Yet more than half of New York's residents oppose the Islamic center near Ground Zero, including even the one-third of city dwellers who say they have a "generally favorable" view of Islam, according to an opinion poll by Quinnipac University. The percentage of New York residents who oppose the center is even higher in Staten Island and Brooklyn, where many residents have also opposed plans to build mosques in their boroughs.
Dozens of those opponents also took part in another recent community hearing by the Landmarks Preservation Commission. They included Republican Congressman Rick Lazio, who is running for governor of New York State. He told the commission that Imam Rauf has ties to Islamist extremists, something that the imam has strongly denied. Lazio also said that the sources of funding for the building need to be investigated, particularly foreign sources. He and other opponents argued the current building has historical value, too. Part of the landing gear of one of the planes that attacked the World Trade Center crashed through the roof.
"It was part of the attack, a place of deep historical significance and a reminder of just what happened on New York's darkest day," Lazio told the commission.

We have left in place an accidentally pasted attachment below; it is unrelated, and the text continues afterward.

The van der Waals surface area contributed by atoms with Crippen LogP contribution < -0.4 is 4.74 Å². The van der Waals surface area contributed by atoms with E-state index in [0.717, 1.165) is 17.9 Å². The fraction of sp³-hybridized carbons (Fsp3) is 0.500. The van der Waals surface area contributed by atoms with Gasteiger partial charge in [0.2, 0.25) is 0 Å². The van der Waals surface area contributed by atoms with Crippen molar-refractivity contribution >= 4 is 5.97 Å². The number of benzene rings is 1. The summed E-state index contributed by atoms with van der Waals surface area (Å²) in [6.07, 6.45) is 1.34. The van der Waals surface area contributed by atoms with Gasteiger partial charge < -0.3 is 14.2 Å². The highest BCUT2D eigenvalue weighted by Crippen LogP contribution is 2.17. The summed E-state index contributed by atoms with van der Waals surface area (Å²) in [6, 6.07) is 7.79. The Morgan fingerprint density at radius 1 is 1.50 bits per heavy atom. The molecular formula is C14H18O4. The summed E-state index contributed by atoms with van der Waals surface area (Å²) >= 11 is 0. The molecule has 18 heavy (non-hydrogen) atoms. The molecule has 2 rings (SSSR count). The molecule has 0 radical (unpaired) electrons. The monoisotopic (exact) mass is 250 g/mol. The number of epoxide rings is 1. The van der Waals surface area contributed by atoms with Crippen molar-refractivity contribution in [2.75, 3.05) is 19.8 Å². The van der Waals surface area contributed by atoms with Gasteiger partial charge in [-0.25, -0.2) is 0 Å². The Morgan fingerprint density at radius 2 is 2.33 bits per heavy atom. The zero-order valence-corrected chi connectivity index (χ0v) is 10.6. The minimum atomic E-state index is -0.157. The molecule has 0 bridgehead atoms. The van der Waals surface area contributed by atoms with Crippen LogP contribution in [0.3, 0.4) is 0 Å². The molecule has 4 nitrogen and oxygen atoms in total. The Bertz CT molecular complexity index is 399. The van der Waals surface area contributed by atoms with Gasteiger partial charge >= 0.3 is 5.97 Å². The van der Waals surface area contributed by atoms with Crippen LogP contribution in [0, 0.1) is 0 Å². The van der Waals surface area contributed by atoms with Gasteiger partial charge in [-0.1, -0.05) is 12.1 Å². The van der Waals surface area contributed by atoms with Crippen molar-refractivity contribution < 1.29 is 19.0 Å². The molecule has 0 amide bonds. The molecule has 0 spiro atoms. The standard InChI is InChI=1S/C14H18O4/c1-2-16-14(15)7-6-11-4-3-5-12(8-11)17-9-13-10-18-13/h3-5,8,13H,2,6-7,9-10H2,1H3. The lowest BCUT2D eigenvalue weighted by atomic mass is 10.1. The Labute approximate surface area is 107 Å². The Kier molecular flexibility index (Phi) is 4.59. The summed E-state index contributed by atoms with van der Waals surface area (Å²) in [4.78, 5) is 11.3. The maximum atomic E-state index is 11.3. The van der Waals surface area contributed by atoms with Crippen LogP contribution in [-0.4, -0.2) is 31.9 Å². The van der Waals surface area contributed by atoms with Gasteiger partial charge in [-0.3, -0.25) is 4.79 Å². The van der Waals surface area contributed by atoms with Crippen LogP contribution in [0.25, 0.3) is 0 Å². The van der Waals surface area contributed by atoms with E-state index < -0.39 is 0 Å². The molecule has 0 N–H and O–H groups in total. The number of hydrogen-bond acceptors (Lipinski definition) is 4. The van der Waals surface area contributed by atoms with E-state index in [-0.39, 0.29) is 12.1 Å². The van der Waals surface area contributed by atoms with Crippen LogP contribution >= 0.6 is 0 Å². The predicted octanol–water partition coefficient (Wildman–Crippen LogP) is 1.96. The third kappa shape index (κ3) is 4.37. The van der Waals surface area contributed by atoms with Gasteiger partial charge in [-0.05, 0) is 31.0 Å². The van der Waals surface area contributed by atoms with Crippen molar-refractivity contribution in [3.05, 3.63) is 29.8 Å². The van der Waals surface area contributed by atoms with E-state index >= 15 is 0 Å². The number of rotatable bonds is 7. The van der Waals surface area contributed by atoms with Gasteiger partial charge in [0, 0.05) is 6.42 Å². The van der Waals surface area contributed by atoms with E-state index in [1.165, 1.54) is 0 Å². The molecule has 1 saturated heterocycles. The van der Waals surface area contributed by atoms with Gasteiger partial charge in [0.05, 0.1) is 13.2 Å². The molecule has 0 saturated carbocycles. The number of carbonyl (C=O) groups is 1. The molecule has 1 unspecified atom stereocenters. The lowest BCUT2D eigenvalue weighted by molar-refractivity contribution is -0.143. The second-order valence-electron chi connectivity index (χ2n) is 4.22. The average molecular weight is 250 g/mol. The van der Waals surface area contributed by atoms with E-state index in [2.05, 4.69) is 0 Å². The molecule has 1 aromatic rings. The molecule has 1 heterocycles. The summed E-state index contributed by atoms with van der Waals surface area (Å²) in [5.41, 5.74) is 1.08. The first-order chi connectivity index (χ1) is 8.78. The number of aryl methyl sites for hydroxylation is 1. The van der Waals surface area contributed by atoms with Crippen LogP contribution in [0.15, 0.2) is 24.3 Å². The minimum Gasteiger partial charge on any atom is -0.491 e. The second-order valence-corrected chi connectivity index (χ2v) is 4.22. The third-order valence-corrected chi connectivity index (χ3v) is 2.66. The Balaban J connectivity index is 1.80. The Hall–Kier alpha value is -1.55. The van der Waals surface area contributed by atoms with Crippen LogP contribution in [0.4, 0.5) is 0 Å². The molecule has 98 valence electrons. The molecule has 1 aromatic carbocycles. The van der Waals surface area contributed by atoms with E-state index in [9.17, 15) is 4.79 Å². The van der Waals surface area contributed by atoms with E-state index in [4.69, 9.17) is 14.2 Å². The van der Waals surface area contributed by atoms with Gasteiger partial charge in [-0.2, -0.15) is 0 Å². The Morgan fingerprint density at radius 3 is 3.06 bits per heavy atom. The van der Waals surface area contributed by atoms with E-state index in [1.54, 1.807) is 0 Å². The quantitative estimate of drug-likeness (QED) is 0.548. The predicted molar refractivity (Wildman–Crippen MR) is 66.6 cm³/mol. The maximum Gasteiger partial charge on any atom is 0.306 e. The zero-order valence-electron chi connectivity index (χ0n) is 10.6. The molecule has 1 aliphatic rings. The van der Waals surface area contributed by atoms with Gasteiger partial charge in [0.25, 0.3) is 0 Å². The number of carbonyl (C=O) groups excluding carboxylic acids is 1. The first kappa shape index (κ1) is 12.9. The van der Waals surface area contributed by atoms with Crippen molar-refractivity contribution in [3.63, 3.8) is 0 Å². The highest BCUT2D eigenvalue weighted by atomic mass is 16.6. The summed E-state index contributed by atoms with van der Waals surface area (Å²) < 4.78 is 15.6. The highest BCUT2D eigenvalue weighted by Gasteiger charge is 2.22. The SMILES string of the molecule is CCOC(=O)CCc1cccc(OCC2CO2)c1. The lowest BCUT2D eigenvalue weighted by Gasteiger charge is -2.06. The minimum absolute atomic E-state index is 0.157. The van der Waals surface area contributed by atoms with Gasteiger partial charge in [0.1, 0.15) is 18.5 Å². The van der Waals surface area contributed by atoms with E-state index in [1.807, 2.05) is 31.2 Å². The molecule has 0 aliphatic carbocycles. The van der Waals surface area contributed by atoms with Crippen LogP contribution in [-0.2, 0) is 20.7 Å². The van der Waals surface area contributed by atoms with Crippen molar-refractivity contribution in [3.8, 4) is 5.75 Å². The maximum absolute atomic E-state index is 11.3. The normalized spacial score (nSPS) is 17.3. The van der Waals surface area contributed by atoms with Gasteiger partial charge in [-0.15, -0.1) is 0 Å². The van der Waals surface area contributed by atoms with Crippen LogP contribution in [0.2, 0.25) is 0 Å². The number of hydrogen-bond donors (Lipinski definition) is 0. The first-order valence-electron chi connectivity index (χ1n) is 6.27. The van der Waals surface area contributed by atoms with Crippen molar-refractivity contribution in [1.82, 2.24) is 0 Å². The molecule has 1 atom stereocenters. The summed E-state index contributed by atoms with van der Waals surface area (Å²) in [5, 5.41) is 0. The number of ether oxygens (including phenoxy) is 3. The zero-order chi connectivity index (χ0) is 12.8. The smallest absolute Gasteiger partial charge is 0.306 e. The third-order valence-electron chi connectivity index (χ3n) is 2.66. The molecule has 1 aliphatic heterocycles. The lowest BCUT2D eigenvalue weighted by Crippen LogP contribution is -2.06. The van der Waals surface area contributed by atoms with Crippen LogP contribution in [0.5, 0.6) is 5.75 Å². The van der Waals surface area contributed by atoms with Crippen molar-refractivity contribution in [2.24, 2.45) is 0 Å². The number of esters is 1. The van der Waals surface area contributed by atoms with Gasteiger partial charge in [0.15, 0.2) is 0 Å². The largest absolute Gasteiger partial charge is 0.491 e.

However, many prominent Christian and Jewish leaders in the city support the project, including New York City Mayor Michael Bloomberg. Mayor Bloomberg told reporters that he had no intention of investigating the Cordoba House initiative's funding or ties.
"I've said that the government should never, never be in the business of telling people how they should pray or where they can pray," the mayor said, "and we want to make sure that everybody from around the world feels comfortable coming here, living here, and praying the way they want to pray."
The commission will rule within weeks. If it finds the building worth preserving for architectural or historical reasons, the owners will have to alter their design. But even a design change won't satisfy opponents. One man who demonstrated in June told a reporter, "It's a spit in our face; go build it uptown somewhere. Don't put it here, of all places, don't put it here. I think al-Qaida's laughing at us."
Supporters say opposition to the center, and to mosques elsewhere in the United States, is rooted in a misunderstanding of Islam. The 9/11 attackers do not represent the beliefs of the world's 1.5 billion Muslims, any more than Christian-identified terrorists represent Christianity. They say more Islamic centers are needed as places where moderate Muslims can forge an American-Islamic identity and build understanding and acceptance.
"A lot of people are telling me what I'm about, that I'm about blowing things up, that I'm about jihad," testified 17-year-old Dania Darwish at the Landmarks Preservation Commission hearing. She's an American Muslim of Syrian descent.
"Do you guys even know what jihad is? No, you don't! Jihad means to sacrifice what's in your heart for Islam. It's not about sacrificing other people. It's about standing up for peace, for interfaith dialogue."